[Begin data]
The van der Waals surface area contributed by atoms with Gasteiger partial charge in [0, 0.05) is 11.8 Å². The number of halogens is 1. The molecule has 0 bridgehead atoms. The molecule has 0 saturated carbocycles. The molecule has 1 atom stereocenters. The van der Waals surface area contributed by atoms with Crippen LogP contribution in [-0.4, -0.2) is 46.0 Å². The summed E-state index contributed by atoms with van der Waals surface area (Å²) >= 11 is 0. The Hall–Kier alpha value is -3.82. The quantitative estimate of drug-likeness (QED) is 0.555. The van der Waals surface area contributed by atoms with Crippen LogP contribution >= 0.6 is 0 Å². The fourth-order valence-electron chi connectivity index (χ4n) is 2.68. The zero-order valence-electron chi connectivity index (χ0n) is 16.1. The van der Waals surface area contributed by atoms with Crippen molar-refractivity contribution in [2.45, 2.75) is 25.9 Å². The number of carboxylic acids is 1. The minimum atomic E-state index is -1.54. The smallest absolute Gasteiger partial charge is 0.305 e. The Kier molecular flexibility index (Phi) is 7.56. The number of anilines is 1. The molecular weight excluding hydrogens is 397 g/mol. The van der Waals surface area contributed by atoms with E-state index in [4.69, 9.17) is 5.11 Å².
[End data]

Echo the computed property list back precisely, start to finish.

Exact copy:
The van der Waals surface area contributed by atoms with Gasteiger partial charge in [0, 0.05) is 11.8 Å². The number of halogens is 1. The molecule has 0 bridgehead atoms. The molecule has 0 saturated carbocycles. The molecule has 1 atom stereocenters. The van der Waals surface area contributed by atoms with Crippen LogP contribution in [-0.4, -0.2) is 46.0 Å². The summed E-state index contributed by atoms with van der Waals surface area (Å²) >= 11 is 0. The Hall–Kier alpha value is -3.82. The quantitative estimate of drug-likeness (QED) is 0.555. The van der Waals surface area contributed by atoms with Crippen LogP contribution >= 0.6 is 0 Å². The fourth-order valence-electron chi connectivity index (χ4n) is 2.68. The zero-order valence-electron chi connectivity index (χ0n) is 16.1. The van der Waals surface area contributed by atoms with Crippen molar-refractivity contribution in [2.45, 2.75) is 25.9 Å². The number of carboxylic acids is 1. The minimum atomic E-state index is -1.54. The smallest absolute Gasteiger partial charge is 0.305 e. The Kier molecular flexibility index (Phi) is 7.56. The number of anilines is 1. The molecular weight excluding hydrogens is 397 g/mol. The van der Waals surface area contributed by atoms with E-state index in [4.69, 9.17) is 5.11 Å².